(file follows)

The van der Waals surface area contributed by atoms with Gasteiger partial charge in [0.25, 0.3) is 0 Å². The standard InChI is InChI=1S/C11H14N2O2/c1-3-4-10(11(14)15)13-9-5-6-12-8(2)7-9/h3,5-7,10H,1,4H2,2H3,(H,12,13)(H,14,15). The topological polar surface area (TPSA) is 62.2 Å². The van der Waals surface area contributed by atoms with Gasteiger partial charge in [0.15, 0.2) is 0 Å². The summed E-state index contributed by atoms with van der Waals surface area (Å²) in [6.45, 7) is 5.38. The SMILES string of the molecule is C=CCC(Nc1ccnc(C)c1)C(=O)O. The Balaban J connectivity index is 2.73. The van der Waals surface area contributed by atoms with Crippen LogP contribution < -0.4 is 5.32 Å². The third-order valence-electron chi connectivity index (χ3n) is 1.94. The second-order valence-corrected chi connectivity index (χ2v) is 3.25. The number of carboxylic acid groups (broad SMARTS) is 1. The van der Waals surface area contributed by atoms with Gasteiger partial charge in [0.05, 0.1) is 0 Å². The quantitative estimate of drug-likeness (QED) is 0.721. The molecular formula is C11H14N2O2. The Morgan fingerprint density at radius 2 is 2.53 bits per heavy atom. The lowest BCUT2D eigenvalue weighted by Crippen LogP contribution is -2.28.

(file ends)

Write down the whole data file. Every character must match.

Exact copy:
The van der Waals surface area contributed by atoms with Gasteiger partial charge in [0.25, 0.3) is 0 Å². The standard InChI is InChI=1S/C11H14N2O2/c1-3-4-10(11(14)15)13-9-5-6-12-8(2)7-9/h3,5-7,10H,1,4H2,2H3,(H,12,13)(H,14,15). The topological polar surface area (TPSA) is 62.2 Å². The van der Waals surface area contributed by atoms with Gasteiger partial charge in [0.15, 0.2) is 0 Å². The summed E-state index contributed by atoms with van der Waals surface area (Å²) in [6.45, 7) is 5.38. The SMILES string of the molecule is C=CCC(Nc1ccnc(C)c1)C(=O)O. The Balaban J connectivity index is 2.73. The van der Waals surface area contributed by atoms with Crippen LogP contribution < -0.4 is 5.32 Å². The third-order valence-electron chi connectivity index (χ3n) is 1.94. The second-order valence-corrected chi connectivity index (χ2v) is 3.25. The number of carboxylic acid groups (broad SMARTS) is 1. The van der Waals surface area contributed by atoms with Gasteiger partial charge in [0.05, 0.1) is 0 Å². The quantitative estimate of drug-likeness (QED) is 0.721. The molecular formula is C11H14N2O2. The Morgan fingerprint density at radius 2 is 2.53 bits per heavy atom. The lowest BCUT2D eigenvalue weighted by Crippen LogP contribution is -2.28.